In pictures: Prince Charles hails `resilience´ of Hurricane-battered Dominican People

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The Prince of Wales receives a guard of honour on arriving on the island of Dominica, met by Dominica's Prime Minister Roosevelt Skerrit, as he continues his tour of hurricane-ravaged Caribbean islands.

(DailyMail)The Prince of Wales has praised the “resilience” of the people of Dominica as he saw for himself the damage wreaked to the Caribbean island by Hurricane Maria.

The Prince of Wales meeting residents in the village of Pichelin in the Dominican Republic, as he continues his tour of hurricane-ravaged Caribbean islands.

Charles stood among the ruins of Pichelin village, which was battered by torrential flooding and high winds in September, and sympathized with the residents who have remained.

The Prince of Wales, with International Development Secretary Penny Mordaunt, watching dancers before meeting residents in the village of Pichelin in the Dominican Republic, as he continues his tour of hurricane-ravaged Caribbean islands.

With a mangled car behind him, the heir to the throne chatted to locals stood in front of the village general store whose front was swept away by the deluge that brought whole trees, huge boulders and other debris down from hill tops.

The Prince of Wales with local residents next to Bellevue Chopin Farm in the Dominican Republic, as he continues his tour of hurricane-ravaged Caribbean islands.

Marilyn Leatham, 53, from a neighbouring village, said: “The Prince told me ‘you’re resilient people – hold on’. It means the world to us to have him here and it means the world is thinking of us.

“And the Prince makes us feel proud as people – we will bounce back.”

The Prince of Wales with locals as he views Bellevue Chopin Farm in the Dominican Republic, as he continues his tour of hurricane-ravaged Caribbean islands.

Charles, with International Development Secretary Penny Mordaunt, walked through the village shaking the hands of locals and stopping to chat briefly and even watched a dance performance by local school children.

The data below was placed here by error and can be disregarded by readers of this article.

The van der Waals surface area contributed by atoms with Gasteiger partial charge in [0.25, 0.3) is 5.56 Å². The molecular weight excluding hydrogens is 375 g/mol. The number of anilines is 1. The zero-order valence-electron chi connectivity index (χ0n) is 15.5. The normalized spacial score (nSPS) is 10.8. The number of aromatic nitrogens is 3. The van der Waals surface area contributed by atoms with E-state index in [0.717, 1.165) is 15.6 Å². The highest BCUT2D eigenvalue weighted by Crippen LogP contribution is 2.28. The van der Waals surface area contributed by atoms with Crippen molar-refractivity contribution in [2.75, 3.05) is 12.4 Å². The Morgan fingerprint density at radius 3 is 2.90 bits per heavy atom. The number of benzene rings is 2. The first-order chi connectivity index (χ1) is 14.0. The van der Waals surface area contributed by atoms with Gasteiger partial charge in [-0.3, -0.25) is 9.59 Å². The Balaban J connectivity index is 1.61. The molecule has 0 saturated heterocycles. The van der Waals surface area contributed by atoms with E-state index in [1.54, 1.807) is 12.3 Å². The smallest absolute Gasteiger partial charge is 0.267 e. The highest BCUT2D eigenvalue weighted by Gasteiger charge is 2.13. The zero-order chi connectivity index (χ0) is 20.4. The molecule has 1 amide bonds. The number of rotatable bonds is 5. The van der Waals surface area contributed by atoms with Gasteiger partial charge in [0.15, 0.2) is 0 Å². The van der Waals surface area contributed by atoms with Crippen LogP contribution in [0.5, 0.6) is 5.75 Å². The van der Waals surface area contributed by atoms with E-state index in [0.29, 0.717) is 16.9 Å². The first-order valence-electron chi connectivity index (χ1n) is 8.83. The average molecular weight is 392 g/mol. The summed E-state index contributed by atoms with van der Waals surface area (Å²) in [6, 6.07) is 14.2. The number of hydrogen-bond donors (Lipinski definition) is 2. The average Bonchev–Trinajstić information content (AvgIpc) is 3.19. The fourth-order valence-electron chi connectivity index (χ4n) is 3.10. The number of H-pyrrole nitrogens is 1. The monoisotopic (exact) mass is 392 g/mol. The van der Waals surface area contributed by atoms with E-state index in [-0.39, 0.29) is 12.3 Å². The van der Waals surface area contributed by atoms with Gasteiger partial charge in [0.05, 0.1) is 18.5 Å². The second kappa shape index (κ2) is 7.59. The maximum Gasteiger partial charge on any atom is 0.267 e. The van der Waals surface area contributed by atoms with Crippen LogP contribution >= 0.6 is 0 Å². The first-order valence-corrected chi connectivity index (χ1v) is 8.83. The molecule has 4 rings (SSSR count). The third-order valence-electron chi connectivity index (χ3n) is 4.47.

The Prince of Wales with local farmers as he views Bellevue Chopin Farm in the Dominican Republic, as he continues his tour of hurricane-ravaged Caribbean islands.

Khalin Thomas, 26, whose grandmother’s general store was washed away, said: “We managed to survive the hurricane somehow, the village is between two rivers – but luckily we’re still here. “The car next to my grandmother’s store was across the street and the water just picked it up and tossed across the street.”

The Prince of Wales receives a guard of honour on arriving on the island of Dominica, met by Dominica’s Prime Minister Roosevelt Skerrit, as he continues his tour of hurricane-ravaged Caribbean islands.

Dominica’s prime minister Roosevelt Skerrit joined the prince for the visit.

The Prince of Wales views Bellevue Chopin Farm in the Dominican Republic, as he continues his tour of hurricane-ravaged Caribbean islands.

Speaking last week at Cop 23, the UN’s climate change talks, he said about the natural disaster: ”When dawn broke, the scenes of utter devastation across this once lush green island were heartbreaking.”

The Prince of Wales with local farmers as he views Bellevue Chopin Farm in the Dominican Republic, as he continues his tour of hurricane-ravaged Caribbean islands.

He told delegates at the global summit in Bonn, Germany: ”In some areas where houses once stood there lay mounds of dirt and debris, others had their roofs blown off, landslides scarred the landscape, trees were uprooted or laid bare and flood waters raged.

“All utilities were non-functional.”

The Prince of Wales watching dancers in the village of Pichelin in the Dominican Republic, as he continues his tour of hurricane-ravaged Caribbean islands.

Read more: http://www.dailymail.co.uk/wires/pa/article-5098185/In-pictures-Prince-Charles-hails-resilience-hurricane-battered-Dominican-people.html#ixzz4z0ukG7MN
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